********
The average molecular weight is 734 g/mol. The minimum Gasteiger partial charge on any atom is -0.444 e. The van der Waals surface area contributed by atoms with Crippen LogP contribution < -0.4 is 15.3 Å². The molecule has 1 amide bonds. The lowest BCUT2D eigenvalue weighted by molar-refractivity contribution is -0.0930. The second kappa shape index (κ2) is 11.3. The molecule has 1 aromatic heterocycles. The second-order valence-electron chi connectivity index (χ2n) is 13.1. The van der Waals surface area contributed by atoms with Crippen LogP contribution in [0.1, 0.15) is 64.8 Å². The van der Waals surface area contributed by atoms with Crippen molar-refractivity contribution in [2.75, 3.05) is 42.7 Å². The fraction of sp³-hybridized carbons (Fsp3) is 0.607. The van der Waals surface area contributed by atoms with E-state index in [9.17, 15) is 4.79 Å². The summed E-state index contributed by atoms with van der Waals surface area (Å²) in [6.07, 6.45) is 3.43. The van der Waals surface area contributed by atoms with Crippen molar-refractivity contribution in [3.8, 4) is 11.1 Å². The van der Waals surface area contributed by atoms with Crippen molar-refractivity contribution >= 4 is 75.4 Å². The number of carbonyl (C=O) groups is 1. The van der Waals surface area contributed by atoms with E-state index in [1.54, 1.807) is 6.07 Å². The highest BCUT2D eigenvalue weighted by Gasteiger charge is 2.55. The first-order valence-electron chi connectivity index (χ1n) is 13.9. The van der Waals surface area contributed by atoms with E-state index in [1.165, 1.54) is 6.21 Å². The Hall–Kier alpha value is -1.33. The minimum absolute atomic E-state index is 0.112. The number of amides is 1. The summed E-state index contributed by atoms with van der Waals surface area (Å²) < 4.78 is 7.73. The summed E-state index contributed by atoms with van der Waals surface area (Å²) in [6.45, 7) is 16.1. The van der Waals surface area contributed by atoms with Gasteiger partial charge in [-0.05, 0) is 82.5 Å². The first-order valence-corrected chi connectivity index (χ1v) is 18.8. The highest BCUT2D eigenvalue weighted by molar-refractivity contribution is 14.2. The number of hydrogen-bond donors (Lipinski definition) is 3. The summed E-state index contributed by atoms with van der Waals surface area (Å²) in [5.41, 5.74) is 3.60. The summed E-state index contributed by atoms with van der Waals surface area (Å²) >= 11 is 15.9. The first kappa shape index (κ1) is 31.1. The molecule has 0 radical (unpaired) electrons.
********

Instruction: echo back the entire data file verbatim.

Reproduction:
The average molecular weight is 734 g/mol. The minimum Gasteiger partial charge on any atom is -0.444 e. The van der Waals surface area contributed by atoms with Crippen LogP contribution < -0.4 is 15.3 Å². The molecule has 1 amide bonds. The lowest BCUT2D eigenvalue weighted by molar-refractivity contribution is -0.0930. The second kappa shape index (κ2) is 11.3. The molecule has 1 aromatic heterocycles. The second-order valence-electron chi connectivity index (χ2n) is 13.1. The van der Waals surface area contributed by atoms with Crippen LogP contribution in [0.1, 0.15) is 64.8 Å². The van der Waals surface area contributed by atoms with Crippen molar-refractivity contribution in [2.75, 3.05) is 42.7 Å². The fraction of sp³-hybridized carbons (Fsp3) is 0.607. The van der Waals surface area contributed by atoms with E-state index in [9.17, 15) is 4.79 Å². The summed E-state index contributed by atoms with van der Waals surface area (Å²) in [6.07, 6.45) is 3.43. The van der Waals surface area contributed by atoms with Crippen molar-refractivity contribution in [3.8, 4) is 11.1 Å². The van der Waals surface area contributed by atoms with Crippen molar-refractivity contribution >= 4 is 75.4 Å². The number of carbonyl (C=O) groups is 1. The van der Waals surface area contributed by atoms with E-state index in [1.54, 1.807) is 6.07 Å². The highest BCUT2D eigenvalue weighted by Gasteiger charge is 2.55. The first-order valence-electron chi connectivity index (χ1n) is 13.9. The van der Waals surface area contributed by atoms with E-state index in [1.165, 1.54) is 6.21 Å². The Hall–Kier alpha value is -1.33. The minimum absolute atomic E-state index is 0.112. The number of amides is 1. The summed E-state index contributed by atoms with van der Waals surface area (Å²) < 4.78 is 7.73. The summed E-state index contributed by atoms with van der Waals surface area (Å²) in [6.45, 7) is 16.1. The van der Waals surface area contributed by atoms with Gasteiger partial charge in [-0.05, 0) is 82.5 Å². The first-order valence-corrected chi connectivity index (χ1v) is 18.8. The highest BCUT2D eigenvalue weighted by molar-refractivity contribution is 14.2. The number of hydrogen-bond donors (Lipinski definition) is 3. The summed E-state index contributed by atoms with van der Waals surface area (Å²) in [5.41, 5.74) is 3.60. The summed E-state index contributed by atoms with van der Waals surface area (Å²) >= 11 is 15.9. The first kappa shape index (κ1) is 31.1. The molecule has 0 radical (unpaired) electrons.